Per projections from Dan Hanner and Chris Johnson of Sports Illustrated, Ponds’ effectiveness will only continue on that side of the ball. When paired with LoVett, whose “Bright Lights” nickname was far from a misnomer during his sophomore season, the duo are arguably the Big East’s most offensively prolific backcourt. Few teams have one guard that can drop 1.10 points per possession, let alone two, and factoring in returning minutes and overall growth, that is how Sports Illustrated foresees the SJU backcourt’s maturation.

But what will be most interesting about the squad this upcoming season will be the various lineup machinations Mullin utilizes. During a recent exhibition game against American International, Mullin went with small ball lineups throughout the contest. This was, in part, out of necessity—Kassoum Yakwe sat with an injured ankle—but also an indication that the team will often be a positionless one.

Using Clark as the 5 and Ahmed (or Tariq Owens) at the 4, Mullin can play Ponds, LoVett, and Simon at the same time, creating a lineup that portends to sow offensive malcontent for opposing defenses. Adding Clark and Simon also upgrades the small lineup’s scoring punch: per Hooplens.com, a lineup featuring Ahmed, LoVett, and Ponds in 2017 scored just 1 PPP and posted an effective field goal percentage of 48 percent. Coupled now with Simon and Clark, who both have shown an effectiveness from beyond and within the arc, and St. John’s becomes much more difficult to slow on the offensive side of the ball.

The other key for a postseason appearance, aside from Ponds’ growth, will be the team’s defensive rebranding. Simply put, the Red Storm couldn’t stop anyone from scoring in 2017, allowing opponents to 1.10 points per possession in Big East play. The squad’s defensive malaise was clearly its bugbear a year ago, and it’ll only continue to waylay SJU.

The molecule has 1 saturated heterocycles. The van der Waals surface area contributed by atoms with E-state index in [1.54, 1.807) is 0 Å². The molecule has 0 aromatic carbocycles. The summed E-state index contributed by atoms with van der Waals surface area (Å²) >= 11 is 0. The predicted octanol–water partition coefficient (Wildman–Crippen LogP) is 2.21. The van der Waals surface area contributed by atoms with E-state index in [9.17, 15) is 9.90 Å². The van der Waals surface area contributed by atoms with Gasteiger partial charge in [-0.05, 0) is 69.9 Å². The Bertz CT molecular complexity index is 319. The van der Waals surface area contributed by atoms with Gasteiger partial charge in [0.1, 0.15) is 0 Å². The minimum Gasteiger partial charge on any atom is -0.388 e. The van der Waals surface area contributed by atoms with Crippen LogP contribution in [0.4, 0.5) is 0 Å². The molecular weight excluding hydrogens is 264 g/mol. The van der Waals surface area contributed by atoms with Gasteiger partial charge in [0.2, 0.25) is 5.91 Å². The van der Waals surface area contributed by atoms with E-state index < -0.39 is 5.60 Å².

Clark’s contribution should affect that slide, as the 6-foot-7 forward is a nuisance on the defensive glass—he grabbed 12 boards against American International. Owens was the only Johnny last season to post a defensive rebounding percentage near 20 percent, and the 6-foot-11 junior is better suited focusing on defending the rim (11 percent block rate). When combined with Clark, the two bigs should tamp down opponents’ two-point field goal attempts: per Hoop-Math.com, 37 percent of opposing squads’ attempts were at the rim, which led the Big East.

And by controlling the defensive glass, the Red Storm will be able to more effectively leak out in transition, which is where Mullin prefers his squad exploit its penchant for perimeter shooting and finishing skillset: only ten other DI teams used more possessions than SJU, and that should only increase with the retooled roster.

Make no mistake, St. John’s is molded in its coach’s image. The team has been built to mirror NBA trends, and expect a barrage of three-point attempts and shots around the basket in 2018. Gone are the days of the questionable mid-range two-pointer. But unless Ponds continues his playmaking arc, and the team can better defend within the arc, this could be the third straight season in which the patience of its fans along Union Turnpike is tested.